Consider the following:
Now, ask yourself: just by how you feel looking at the two “exhibits,” Which would you buy? This is how Rapha has separated itself from the rest of the field. It isn’t making products that are better, necessarily, it’s creating a lifestyle that is more appealing.
In this interview, Rapha founder Simon Mottram says, “What we wanted to create was a brand for a certain type of person that was absolutely for that person. So it was everything to some people and nothing to some people.”
“It was such a risky proposition to say you could go into a market called cycling apparel and accessories, which nobody knew. Ten years ago, people just weren’t thinking about it. And to say that, with no experience of garment manufacturing or Internet retail, I could come in and sell clothes to men online around cycling, and do it at a price that was 30-50% higher than anybody else in the market using the principles of luxury branding.”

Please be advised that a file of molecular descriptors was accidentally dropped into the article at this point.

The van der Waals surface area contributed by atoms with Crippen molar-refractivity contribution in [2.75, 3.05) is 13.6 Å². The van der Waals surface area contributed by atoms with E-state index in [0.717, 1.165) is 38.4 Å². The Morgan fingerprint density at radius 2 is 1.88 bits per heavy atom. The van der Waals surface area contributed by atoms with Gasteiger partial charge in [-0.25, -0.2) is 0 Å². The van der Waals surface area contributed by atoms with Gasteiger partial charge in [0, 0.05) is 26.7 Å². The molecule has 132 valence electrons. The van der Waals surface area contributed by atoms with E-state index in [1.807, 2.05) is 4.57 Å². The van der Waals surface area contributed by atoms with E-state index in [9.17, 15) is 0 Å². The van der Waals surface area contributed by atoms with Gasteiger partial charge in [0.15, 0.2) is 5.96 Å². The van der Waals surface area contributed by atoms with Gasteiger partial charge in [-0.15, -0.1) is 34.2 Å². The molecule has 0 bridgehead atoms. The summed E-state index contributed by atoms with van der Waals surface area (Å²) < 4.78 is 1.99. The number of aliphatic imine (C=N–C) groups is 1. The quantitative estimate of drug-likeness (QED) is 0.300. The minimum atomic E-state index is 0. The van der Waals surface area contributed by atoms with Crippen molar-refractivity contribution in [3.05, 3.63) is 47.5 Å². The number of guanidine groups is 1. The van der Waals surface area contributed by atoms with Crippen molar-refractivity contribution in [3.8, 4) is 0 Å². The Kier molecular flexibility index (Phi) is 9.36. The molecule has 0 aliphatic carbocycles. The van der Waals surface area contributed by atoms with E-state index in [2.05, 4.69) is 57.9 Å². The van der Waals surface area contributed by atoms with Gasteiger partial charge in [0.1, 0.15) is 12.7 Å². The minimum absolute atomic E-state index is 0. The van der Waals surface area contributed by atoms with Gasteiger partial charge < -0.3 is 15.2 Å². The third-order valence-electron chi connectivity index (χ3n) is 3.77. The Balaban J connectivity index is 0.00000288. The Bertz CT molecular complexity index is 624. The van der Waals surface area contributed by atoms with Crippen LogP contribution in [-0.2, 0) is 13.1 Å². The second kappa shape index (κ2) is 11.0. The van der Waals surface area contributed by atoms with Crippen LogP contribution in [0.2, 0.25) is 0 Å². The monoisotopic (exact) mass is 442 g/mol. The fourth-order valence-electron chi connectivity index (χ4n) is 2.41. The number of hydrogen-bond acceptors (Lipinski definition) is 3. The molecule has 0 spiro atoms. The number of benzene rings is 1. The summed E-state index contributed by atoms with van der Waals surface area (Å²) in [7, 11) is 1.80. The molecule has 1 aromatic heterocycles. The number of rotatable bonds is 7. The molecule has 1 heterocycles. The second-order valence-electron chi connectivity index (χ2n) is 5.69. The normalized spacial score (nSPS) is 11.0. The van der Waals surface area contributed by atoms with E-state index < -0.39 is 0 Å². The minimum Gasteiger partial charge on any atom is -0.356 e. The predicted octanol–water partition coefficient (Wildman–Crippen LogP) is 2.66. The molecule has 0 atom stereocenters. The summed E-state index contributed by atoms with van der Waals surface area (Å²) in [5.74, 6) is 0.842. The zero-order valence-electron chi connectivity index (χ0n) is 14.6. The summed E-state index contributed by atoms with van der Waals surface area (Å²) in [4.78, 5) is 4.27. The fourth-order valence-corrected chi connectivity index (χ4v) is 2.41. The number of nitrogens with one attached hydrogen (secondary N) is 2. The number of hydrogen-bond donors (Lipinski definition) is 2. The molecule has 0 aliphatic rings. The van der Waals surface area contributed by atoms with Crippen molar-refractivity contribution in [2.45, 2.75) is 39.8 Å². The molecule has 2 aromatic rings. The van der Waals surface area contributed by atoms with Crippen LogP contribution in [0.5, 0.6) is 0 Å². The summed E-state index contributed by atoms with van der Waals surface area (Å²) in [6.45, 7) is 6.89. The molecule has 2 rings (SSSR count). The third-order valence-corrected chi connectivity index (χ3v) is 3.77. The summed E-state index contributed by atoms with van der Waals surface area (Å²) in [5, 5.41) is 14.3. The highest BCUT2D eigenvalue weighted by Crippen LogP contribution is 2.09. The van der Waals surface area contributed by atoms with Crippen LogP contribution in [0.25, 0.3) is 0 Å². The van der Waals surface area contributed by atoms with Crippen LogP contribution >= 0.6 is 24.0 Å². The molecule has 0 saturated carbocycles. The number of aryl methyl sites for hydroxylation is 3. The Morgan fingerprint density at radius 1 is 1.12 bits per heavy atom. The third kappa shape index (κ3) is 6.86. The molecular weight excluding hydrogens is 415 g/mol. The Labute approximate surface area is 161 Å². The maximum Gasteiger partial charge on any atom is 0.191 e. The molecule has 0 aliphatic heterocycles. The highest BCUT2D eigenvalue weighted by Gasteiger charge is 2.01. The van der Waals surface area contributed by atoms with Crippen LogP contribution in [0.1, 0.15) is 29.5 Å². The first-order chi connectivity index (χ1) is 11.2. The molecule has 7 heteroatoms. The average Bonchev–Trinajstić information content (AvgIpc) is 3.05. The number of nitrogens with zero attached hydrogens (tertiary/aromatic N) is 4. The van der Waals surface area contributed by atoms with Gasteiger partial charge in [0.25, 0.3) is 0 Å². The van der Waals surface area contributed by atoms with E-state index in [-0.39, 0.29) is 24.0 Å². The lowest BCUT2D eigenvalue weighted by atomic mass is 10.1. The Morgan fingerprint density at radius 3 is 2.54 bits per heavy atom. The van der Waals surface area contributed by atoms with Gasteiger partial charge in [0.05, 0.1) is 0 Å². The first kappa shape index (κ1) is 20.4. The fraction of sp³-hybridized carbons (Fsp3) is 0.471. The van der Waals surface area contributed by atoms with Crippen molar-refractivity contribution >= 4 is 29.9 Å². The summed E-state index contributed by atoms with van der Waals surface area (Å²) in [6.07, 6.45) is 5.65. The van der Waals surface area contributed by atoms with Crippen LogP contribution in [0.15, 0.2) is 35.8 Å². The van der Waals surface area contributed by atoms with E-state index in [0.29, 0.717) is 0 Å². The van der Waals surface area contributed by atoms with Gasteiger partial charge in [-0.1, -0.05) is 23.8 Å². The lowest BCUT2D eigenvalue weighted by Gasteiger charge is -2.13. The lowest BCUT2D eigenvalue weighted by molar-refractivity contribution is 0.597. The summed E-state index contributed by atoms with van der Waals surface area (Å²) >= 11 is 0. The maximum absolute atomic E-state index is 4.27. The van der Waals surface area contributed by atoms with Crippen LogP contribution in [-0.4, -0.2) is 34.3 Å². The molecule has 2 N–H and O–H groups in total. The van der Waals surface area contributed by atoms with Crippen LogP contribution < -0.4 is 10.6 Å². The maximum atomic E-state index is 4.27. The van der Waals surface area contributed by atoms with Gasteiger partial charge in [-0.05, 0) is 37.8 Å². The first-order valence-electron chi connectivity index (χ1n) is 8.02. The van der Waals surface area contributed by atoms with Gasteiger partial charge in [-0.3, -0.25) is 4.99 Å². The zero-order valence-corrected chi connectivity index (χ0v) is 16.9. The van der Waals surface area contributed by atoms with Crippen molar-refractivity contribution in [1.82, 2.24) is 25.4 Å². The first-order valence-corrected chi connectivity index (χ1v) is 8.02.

And in cycling, they’ve achieved it. Granted, not everyone loves Rapha. But they don’t need everyone to love them. Heck, they don’t really want everyone to love them. And because they’ve been so successful at establishing a luxury brand, they’ve been able to branch out, making documentaries, sponsoring teams, sponsoring rides, etc.
At the end of the day, when consumers are shopping, it isn’t just about the product. Sure, a crappy product will put you out of business: having quality is still the most important part. But you can have all the quality in the world, but if you market like Exhibit B shows, you won’t get far. Consumers are searching for a lifestyle, and it’s you (or our!) job to create that.